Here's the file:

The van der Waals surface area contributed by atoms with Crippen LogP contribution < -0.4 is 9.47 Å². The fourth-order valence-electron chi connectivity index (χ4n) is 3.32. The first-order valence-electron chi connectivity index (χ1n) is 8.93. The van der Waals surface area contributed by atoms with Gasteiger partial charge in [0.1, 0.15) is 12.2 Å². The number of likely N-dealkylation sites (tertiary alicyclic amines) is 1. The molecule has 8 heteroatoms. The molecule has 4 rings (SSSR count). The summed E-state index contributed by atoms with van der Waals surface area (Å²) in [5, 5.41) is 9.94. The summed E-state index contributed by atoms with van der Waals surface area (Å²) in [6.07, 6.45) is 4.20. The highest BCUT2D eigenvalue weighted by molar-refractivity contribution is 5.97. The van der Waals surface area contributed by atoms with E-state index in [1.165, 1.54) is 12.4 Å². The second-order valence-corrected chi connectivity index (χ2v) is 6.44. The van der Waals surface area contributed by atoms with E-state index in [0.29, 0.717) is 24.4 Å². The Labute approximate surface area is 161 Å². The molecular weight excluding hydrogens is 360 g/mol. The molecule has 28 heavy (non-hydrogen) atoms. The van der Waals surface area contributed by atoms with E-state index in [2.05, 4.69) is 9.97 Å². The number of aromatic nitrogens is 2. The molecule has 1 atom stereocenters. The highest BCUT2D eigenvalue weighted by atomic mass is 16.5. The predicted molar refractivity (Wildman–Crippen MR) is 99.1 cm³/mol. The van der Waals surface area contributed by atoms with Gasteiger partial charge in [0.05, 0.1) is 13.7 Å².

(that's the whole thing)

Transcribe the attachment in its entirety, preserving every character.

The van der Waals surface area contributed by atoms with Crippen LogP contribution < -0.4 is 9.47 Å². The fourth-order valence-electron chi connectivity index (χ4n) is 3.32. The first-order valence-electron chi connectivity index (χ1n) is 8.93. The van der Waals surface area contributed by atoms with Gasteiger partial charge in [0.1, 0.15) is 12.2 Å². The number of likely N-dealkylation sites (tertiary alicyclic amines) is 1. The molecule has 8 heteroatoms. The molecule has 4 rings (SSSR count). The summed E-state index contributed by atoms with van der Waals surface area (Å²) in [5, 5.41) is 9.94. The summed E-state index contributed by atoms with van der Waals surface area (Å²) in [6.07, 6.45) is 4.20. The highest BCUT2D eigenvalue weighted by molar-refractivity contribution is 5.97. The van der Waals surface area contributed by atoms with E-state index in [1.165, 1.54) is 12.4 Å². The second-order valence-corrected chi connectivity index (χ2v) is 6.44. The van der Waals surface area contributed by atoms with E-state index in [0.29, 0.717) is 24.4 Å². The Labute approximate surface area is 161 Å². The molecular weight excluding hydrogens is 360 g/mol. The molecule has 28 heavy (non-hydrogen) atoms. The van der Waals surface area contributed by atoms with E-state index in [2.05, 4.69) is 9.97 Å². The number of aromatic nitrogens is 2. The molecule has 1 atom stereocenters. The highest BCUT2D eigenvalue weighted by atomic mass is 16.5. The predicted molar refractivity (Wildman–Crippen MR) is 99.1 cm³/mol. The van der Waals surface area contributed by atoms with Gasteiger partial charge in [0.05, 0.1) is 13.7 Å².